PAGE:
3.4. Density-sensitive line ratio

The ratio of emission lines from HCN and 12CO (f = IHCN/ICO) has been commonly used as an indication of the (average) gas density fdense (e.g. Usero et al. 2015; Bigiel et al. 2016; Jiménez-Donaire et al. 2019). We compare IN2H+/ICO to f in Fig. 3 and find them to be correlated (ρSp = 0.70, p-value  <   0.001). Overall, 82% (97%) of our data points agree within 3σ (5σ) with the fit from Jiménez-Donaire et al. (2023, Eq. (2)) with a power-law index of 1.0 obtained when fitting all available Galactic and extragalactic data (green line).

thumbnail Fig. 3.

IN2H+/ICO as function of IHCN/TCO for all data points and subsets above a 3σ noise level. We show the average uncertainty in the bottom right corner, as well as the best-fit from Jiménez-Donaire et al. (2023, Eq. (2)) with a power law slope of 1.0 derived for extragalactic and Galactic data points (green line). Contours indicate the number density of data points.

Our result indicates that to a first order, both line ratios are correlated. Although the difference has a low statistical significance, the AGN subset (b, yellow) is offset from the remaining data, and the N2H+-bright SW.arm subset (c, pink) clusters at higher N2H+/12CO values.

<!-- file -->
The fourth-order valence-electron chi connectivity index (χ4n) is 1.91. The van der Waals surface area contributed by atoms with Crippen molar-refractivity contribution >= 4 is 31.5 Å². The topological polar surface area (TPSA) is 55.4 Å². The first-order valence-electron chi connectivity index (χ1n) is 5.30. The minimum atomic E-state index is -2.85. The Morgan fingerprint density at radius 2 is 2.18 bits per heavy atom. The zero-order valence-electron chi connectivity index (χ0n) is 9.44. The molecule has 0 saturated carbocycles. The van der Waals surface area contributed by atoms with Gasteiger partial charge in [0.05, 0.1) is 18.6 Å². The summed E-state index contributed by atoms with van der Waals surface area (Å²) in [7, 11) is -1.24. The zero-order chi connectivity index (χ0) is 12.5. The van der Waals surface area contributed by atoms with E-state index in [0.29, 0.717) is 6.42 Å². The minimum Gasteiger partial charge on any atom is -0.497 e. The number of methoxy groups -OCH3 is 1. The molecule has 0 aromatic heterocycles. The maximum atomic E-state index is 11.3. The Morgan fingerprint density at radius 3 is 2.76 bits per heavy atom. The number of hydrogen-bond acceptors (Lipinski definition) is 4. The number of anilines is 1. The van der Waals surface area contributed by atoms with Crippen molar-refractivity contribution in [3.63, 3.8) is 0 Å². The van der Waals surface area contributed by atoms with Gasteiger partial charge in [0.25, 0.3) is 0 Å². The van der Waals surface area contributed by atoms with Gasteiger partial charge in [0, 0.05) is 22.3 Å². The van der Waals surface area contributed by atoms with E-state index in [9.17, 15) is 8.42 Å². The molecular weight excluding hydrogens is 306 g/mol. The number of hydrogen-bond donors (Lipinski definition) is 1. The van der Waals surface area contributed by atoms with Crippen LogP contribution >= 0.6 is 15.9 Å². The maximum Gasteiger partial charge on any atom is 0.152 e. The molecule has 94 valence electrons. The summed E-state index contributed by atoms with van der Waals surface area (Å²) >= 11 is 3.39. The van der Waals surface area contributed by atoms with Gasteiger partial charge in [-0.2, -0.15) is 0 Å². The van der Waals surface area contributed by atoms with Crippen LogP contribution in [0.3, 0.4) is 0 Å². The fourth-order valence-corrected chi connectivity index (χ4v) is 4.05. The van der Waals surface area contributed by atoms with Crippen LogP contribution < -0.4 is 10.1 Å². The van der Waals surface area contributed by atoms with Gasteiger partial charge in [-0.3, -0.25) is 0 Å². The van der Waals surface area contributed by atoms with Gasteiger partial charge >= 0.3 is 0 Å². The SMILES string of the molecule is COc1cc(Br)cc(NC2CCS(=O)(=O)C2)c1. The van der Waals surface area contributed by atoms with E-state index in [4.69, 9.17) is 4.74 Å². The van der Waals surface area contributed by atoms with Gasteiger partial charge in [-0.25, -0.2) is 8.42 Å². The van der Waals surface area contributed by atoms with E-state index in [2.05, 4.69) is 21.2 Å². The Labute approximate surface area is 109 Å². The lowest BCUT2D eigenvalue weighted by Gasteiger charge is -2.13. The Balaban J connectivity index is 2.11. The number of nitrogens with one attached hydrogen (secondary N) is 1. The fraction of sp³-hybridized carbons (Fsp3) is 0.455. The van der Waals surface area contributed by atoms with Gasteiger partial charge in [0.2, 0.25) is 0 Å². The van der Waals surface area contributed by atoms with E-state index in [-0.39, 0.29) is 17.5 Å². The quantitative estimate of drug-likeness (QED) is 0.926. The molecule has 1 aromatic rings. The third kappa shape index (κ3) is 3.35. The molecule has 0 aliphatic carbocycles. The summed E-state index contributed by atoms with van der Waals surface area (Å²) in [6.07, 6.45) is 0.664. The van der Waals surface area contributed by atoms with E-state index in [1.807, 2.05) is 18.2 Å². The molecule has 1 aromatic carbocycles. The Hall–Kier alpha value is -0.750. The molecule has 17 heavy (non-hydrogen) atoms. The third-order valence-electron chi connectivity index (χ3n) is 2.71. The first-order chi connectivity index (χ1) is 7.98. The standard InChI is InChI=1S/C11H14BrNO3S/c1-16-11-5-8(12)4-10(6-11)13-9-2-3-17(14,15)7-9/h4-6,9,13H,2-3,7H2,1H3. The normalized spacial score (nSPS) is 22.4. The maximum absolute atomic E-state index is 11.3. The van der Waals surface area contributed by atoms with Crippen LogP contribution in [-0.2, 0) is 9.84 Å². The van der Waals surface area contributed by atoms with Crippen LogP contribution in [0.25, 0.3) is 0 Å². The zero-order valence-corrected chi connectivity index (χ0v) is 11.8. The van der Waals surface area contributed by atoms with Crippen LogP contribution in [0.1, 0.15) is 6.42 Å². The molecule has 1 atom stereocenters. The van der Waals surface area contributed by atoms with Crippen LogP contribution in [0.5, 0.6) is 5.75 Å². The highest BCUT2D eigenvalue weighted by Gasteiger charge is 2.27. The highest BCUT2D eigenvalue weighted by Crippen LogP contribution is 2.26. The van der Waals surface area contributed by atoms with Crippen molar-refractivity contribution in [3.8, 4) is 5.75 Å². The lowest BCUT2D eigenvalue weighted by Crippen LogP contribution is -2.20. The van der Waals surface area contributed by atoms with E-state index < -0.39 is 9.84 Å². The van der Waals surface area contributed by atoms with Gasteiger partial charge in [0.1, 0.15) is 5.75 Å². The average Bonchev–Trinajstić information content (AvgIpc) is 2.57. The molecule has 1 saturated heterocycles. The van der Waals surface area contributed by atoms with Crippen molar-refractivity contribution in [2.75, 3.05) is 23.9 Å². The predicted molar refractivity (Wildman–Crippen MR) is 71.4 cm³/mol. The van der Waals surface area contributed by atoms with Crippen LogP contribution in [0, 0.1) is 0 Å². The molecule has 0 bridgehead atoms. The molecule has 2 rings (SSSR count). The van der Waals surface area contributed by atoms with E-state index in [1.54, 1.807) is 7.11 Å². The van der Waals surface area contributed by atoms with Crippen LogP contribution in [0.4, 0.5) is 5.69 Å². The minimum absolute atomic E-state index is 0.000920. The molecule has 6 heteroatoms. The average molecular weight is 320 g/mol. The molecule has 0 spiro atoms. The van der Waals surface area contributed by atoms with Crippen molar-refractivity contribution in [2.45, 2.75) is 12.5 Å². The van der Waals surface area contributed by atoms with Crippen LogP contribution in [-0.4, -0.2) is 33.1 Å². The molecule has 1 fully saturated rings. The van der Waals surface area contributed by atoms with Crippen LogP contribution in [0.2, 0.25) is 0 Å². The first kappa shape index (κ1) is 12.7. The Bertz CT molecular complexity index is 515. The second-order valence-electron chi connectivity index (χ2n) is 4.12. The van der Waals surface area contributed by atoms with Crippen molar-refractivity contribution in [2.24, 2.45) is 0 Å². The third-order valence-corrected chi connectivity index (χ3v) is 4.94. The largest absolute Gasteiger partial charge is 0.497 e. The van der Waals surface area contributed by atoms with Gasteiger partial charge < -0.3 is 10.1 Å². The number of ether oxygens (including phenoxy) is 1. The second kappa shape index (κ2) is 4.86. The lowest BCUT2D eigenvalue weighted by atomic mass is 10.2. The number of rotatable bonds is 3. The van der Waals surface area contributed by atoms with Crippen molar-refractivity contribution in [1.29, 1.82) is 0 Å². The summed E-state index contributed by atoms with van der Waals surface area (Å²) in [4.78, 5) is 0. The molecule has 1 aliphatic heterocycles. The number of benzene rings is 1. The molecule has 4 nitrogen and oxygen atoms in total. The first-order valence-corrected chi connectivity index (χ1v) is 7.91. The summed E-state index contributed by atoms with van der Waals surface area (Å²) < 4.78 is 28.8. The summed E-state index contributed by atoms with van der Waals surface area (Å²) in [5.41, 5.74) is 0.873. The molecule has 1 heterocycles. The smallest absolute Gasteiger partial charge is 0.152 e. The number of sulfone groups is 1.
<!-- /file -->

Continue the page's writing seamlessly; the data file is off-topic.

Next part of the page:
4. Discussion on molecular gas density in M 51

We discuss which physical conditions might impact the brightness of the potential dense molecular gas tracers based on the found distribution of N2H+ and HCN in the disk (Sect. 3.1), the high and low line ratios in isolated regions (Sect. 3.2), and the correlations between the emission of N2H+ and HCN (Sect. 4.2).

4.1. The AGN impacts the central emission in M 51

The N2H+-to-HCN line ratio is significantly lower in the center of M 51 compared to regions in the disk, and the central data points are offset from those in the disk (Fig. 2). In contrast, the HCN-to-12CO ratio is higher in the center compared to the remaining disk (compare with Fig. C.1), in agreement with Jiménez-Donaire et al. (2019) at ∼kpc scales. Very-high-resolution (∼30 pc) observations of HCN and 12CO in M 51 by Matsushita et al. (2015) reveal extraordinarily high HCN/CO ratios (> 2) at the location of the AGN, which they explain by infrared pumping, possibly weak HCN masing and an increased HCN abundance. Electron excitation in the XDR of the AGN might also contribute to the enhanced HCN emission (Goldsmith & Kauffmann 2017). Blanc et al. (2009) identified [NII]λ6584/Hα line ratios typical of AGN in M 51’s central ∼700 pc and spatially coincident with X-ray and radio emission. HCN and 12CO arise both from the outflow associated with nearly coplanar radio jet, with significant effects seen out to a distance of 500 pc (Querejeta et al. 2016). While the central 1.5 kpc (diameter) region as used for the line ratios likely overestimates the area of influence of the AGN, our visually selected subset (b) likely underestimates the area impacted.